Going It Alone

More than 40 percent of Texas families living in poverty are single-mother households.

courtesy Sarah Angle

My 5-year-old daughter sits at the table, rocking back and forth in a rickety chair I should have replaced years ago. Peas and other discarded vegetables collect on the floor below her dangling bare feet.

“OK, three bites of peas and you can have dessert,” I say.

“One bite and two pieces of chocolate,” she argues.

I cave. “Fine. One BIG bite of peas.”

She spills most of her spoonful, but I’m past the point of caring. There’s a stack of bills on the table across from the peas, a stack of papers to grade in my bedroom and a stack of laundry so big it’s beginning to colonize my office. And my wine glass is empty.

My daughter steps on (not over) those peas as she races toward the candy bowl in the kitchen.

“You can watch one show on Netflix before bed,” I say. “But JUST one.”

I pour more red wine — a lot more. And look across the table where I’m sitting. Not so long ago, there was a person sitting across from me. We’d drink wine together while our daughter, Amelia, watched Daniel Tiger’s Neighborhood. We’d talk about our day, sharing conversations we’d had with coworkers and texts we’d exchanged with friends. Then we’d divvy up that night’s list of chores: dishes, laundry, bath time, making Amelia’s lunch for tomorrow and putting Amelia to bed, which, as all parents know, is one of the most arduous processes in existence. Steps include but are not limited to reading books, back rubs, laying together, crying fits, arguments and one more kiss, one more hug, 10 more times. Finally, maybe an hour later, if you’re lucky, comes acceptance and sleep. That is, until the child wakes in the middle of the night, at which point any of the steps may be repeated.

Now, as a recent divorcee, all of these chores, tasks and crying fits are mine alone. Welcome to the world of single parenting.

Though many single parents feel alone, the numbers tell a different story. The share of single-parent households nationwide has more than tripled since 1960. In Texas, 36 percent of kids live in single-parent families. In Tarrant County, where I live, there are now nearly 59,000 single mother-headed households with children under the age of 18.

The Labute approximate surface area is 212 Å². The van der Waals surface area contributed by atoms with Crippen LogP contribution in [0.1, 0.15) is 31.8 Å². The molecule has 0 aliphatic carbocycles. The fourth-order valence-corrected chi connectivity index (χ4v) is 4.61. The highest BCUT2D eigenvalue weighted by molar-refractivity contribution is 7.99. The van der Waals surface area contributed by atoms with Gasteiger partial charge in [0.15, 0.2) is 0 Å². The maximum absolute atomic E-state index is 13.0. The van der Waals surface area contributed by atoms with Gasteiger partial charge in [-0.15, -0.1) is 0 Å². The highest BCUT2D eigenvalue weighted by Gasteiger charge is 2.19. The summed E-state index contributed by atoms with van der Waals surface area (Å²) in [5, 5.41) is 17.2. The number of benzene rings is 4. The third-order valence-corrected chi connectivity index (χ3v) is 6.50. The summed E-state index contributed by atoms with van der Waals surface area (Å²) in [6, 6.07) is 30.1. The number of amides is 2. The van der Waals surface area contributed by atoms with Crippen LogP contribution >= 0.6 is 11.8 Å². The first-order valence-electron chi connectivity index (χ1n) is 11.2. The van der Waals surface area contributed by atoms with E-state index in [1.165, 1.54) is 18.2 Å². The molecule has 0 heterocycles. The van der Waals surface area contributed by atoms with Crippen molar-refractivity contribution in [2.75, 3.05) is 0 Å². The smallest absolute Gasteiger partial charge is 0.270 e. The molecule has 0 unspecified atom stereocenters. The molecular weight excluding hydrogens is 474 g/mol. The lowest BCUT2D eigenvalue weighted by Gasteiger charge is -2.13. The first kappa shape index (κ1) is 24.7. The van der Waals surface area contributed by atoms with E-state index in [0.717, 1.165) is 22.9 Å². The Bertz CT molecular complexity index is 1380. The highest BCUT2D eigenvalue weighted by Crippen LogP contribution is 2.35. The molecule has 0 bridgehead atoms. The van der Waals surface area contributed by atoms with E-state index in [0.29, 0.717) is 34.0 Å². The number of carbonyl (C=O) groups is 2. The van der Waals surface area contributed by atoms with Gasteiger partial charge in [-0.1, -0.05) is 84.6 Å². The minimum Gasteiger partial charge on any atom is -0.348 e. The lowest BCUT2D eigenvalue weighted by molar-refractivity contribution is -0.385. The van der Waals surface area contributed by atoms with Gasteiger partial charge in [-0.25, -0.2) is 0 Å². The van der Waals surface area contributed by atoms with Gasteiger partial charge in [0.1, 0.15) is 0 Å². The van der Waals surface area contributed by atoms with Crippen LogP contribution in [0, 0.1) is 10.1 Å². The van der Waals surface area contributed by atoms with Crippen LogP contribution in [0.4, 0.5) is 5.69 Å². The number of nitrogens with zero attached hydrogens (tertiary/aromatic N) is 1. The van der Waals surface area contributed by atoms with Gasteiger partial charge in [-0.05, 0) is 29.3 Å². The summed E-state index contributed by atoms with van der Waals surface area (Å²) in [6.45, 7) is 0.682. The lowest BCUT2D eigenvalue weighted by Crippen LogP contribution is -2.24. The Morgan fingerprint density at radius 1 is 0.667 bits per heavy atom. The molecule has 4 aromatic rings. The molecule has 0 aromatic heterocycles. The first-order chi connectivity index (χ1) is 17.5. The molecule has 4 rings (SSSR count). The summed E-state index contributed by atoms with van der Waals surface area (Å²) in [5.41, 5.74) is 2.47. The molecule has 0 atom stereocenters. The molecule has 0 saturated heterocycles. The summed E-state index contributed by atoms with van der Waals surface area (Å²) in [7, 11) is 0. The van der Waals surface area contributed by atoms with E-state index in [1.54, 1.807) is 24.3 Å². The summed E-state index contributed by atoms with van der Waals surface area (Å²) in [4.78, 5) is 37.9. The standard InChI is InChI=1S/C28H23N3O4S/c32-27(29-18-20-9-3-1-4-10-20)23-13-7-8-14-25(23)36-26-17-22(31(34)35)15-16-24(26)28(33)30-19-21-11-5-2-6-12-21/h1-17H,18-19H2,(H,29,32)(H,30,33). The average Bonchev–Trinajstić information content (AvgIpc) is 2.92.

But where are these kindred spirits? Well, they’re working. Hard. And they’re still not making nearly enough money, because many women have to leave paid work to care for children and other family members or must arrange working hours around limited child care. The median income for a woman-headed household with an average of two kids in Tarrant County is about $34,500. But the living wage in Tarrant County to support one adult and two kids adds up to a gross annual income of $52,400. Both those numbers fall well short of $85,500, which is the median income of married households.

It’s been a year and a half since the ink dried on my divorce decree, but I still think about how much money we would have as a household if I were still married. Oh, buckets of money — enough to buy my beloved crab cakes and red wine from Central Market every weekend. Now I wouldn’t even consider such frivolous spending.

Single-parent families in Texas face extra challenges. Our state has one of the worst child poverty rates in the United States, with nearly one in four kids living below the poverty line. And 42 percent of Texas families living in poverty are single-mother households.

“Costs are going up, and few families can cover the average costs of housing, transportation, food and health care on one income,” says Frances Deviney, associate director of the Center for Public Policy Priorities, a liberal think tank. “Given that we have few services for adults in Texas, being a single parent and low-income can be a stressful double whammy.”